My name is Philipp C. Heckel and I write about nerdy things.

How To: Sniff the WhatsApp password from your Android phone or iPhone

Android, Mobile, Security

How To: Sniff the WhatsApp password from your Android phone or iPhone

WhatsApp is a very popular SMS-like messenger for smartphones, but it’s unfortunately only available for smartphones right now. If you want to use other tools or write web applications that send or receive WhatsApp messages (e.g. WhatsAPI, was at, site now defunct, July 2019), you have to find a way to sniff the WhatsApp password from your smartphone. Until recently, this password was just an MD5 hash of your IMEI (or MAC address), but that has changed when that was uncovered. Since then, the WhatsApp server assigns a password to each device/account when it first registers.

This tutorial demonstrates how to capture the WhatsApp password of your WhatsApp account using the SSL/TLS proxy mitmproxy. Once you have this password, you can use it to communicate with the WhatsApp servers directly or via a framework. This is the first part of a two-part tutorial. The second part demonstrates how to send and receive WhatsApp messages via PHP.



  • August 2013: I just tried to activate another number from a Samsung Galaxy S3 device with Android 4.1.2 installed. For some reason, WhatsApp traffic is not showing up on neither mitmproxy nor SSLsplit. Although I suspected that the new WhatsApp client is checking the certificate fingerprints (thus making forgery impossible, see github conversation (was at, site now defunct, July 2019), it might also be an Android issue. I’ll keep you posted.
  • October 2013: As suspected in the update above, WhatsApp now checks certificate fingerprints, meaning that other than to change the WhatsApp application itself, I do not see a way to sniff the password. The method described in this post does not work anymore. Also refer to shirioko’s comment (was at:, site now defunct, July 2019) on the Github discussion.
  • December 2013: I kindly ask you to stop e-mailing me about hacking into WhatsApp accounts or sniffing WhatsApp passwords for you. Also, I will not help you to send mass WhatsApp messages – even for money. Thank you!

1. Introduction

1.1. Please note: Linux only tutorial!

Please note that this is a tutorial for Linux users. It uses the TLS/SSL proxy mitmproxy to capture the secure connection between your phone and the WhatsApp servers. If you are a Windows user, please check out MissVenom (was at:, site now defunct, July 2019), a tool made just to sniff on WhatsApp passwords. All the stuff that’s done with mitmproxy in this tutorial is basically what MissVenom does for Windows users.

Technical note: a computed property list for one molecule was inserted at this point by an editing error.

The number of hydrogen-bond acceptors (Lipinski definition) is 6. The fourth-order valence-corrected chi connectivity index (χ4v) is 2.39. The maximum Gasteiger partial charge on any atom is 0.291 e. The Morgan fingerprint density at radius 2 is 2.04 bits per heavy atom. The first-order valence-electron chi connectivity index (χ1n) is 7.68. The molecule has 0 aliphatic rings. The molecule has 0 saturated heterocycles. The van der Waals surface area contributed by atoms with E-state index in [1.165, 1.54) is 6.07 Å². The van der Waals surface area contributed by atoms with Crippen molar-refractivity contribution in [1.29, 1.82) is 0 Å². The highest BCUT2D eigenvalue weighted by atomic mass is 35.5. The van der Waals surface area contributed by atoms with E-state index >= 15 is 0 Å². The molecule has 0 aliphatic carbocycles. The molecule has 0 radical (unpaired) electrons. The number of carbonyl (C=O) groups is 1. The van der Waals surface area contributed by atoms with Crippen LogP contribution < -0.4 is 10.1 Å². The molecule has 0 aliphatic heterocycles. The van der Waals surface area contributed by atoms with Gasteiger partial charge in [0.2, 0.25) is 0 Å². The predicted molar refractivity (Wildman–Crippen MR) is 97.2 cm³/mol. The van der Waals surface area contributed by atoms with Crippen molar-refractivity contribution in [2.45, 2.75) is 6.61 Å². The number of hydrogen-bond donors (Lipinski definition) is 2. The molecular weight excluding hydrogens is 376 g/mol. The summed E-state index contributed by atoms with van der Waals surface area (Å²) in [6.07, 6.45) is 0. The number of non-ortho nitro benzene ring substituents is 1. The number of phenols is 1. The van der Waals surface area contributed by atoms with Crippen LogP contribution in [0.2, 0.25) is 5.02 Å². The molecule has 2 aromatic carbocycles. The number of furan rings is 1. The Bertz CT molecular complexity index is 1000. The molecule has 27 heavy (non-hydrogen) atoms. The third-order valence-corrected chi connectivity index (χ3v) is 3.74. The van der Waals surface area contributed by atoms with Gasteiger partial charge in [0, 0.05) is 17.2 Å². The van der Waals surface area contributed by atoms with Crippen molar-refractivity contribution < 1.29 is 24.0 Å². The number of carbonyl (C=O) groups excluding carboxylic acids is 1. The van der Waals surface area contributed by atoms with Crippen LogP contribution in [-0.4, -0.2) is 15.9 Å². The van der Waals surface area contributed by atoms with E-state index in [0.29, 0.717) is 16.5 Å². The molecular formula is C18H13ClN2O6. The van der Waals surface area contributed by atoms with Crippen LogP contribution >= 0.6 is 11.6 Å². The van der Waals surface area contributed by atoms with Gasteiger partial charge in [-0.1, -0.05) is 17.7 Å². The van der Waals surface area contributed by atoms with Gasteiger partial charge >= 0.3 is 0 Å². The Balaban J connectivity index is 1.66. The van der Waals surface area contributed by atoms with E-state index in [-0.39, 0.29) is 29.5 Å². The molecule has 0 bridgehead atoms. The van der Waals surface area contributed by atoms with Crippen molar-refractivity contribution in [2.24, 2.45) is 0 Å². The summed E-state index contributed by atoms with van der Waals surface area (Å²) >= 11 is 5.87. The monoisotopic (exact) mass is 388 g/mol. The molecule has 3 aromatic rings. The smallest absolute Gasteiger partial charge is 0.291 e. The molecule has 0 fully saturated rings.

1.2. How it works

This tutorial uses a man-in-the-middle attack to intercept the communication between your phone and the WhatsApp servers. To do so, you have to redirect all the traffic from your phone to your Linux machine running mitmproxy (by changing your phone’s default gateway). Mitmproxy, a man-in-the-middle proxy application will then display all of your phone’s HTTP(S) request/responses. While mitmproxy is running, you then need to wipe all of your WhatsApp user data from your phone and set it up as if you were a new user, so that you can sniff into the conversation of your phone and the WhatsApp servers while the WhatsApp account password is exchanged.

Don’t worry. It sounds more complicated than it is and your WhatsApp will just look the same afterwards. Here’s a step-by-step:

  1. Set up and run mitmproxy and prep you phone (as described in this tutorial)
  2. Stop WhatsApp and wipe the WhatsApp user data
  3. Open WhatsApp and re-setup your account
  4. Sniff the password by monitoring the HTTP(S) traffic

1.3. More about mitmproxy

The tutorial does not include a lot of information about how to set up mitmproxy and what it actually does. If you want to read more, please check out my previous blog post about how to use mitmproxy in general, or of course go to the mitmproxy website and read the manual.

2. Let’s do it!

The following steps correspond to the short step-by-step above. Since I do not have an iPhone, the WhatsApp screens are from the Android version, but it should work equally on an iPhone.

2.1. Set up and run mitmproxy and prep your phone

First you need to set up mitmproxy as described in chapter 2 of the mitmproxy howto. In a nutshell, this tutorial shows you how to enable IP forwarding, set up iptables to redirect all traffic from port 80 and 443 to 8080 as well as how to install and run mitmproxy.

Please note: Explanations on this step are kept to a minimum. Check out the post about mitmproxy to read more.

On your phone, you need to install the mitmproxy CA certificate:

And then change your standard gateway:

If you’ve done everything correctly, you should be able to see all the traffic that your phone sends, like this:

2.2. Close WhatsApp and clear user data

WhatsApp only negotiates a new password with the server when it first communicates with it. If you already have WhatsApp up and running on your iPhone or Android device, you need to wipe the user data, so that WhatsApp can negotiate a new password — which you can then sniff using mitmproxy.

Clearing the existing user data is really simply. Simply go to Settings, Application manager and scroll down to WhatsApp. In the WhatsApp screen, click “Force stop” and then “Clear data”.

And don’t worry, WhatsApp makes a backup copy on its servers and restores all of your messages and conversations once you have re-setup your account. Update August 2013: Please note that according to Adtc’s comment, WhatsApp does not backup the messages on their servers, but on the local device at 4am each night. I have not yet double-checked this, but I just wanted to be sure that you might be losing some older messages.

2.3 Sniff WhatsApp password and restore user data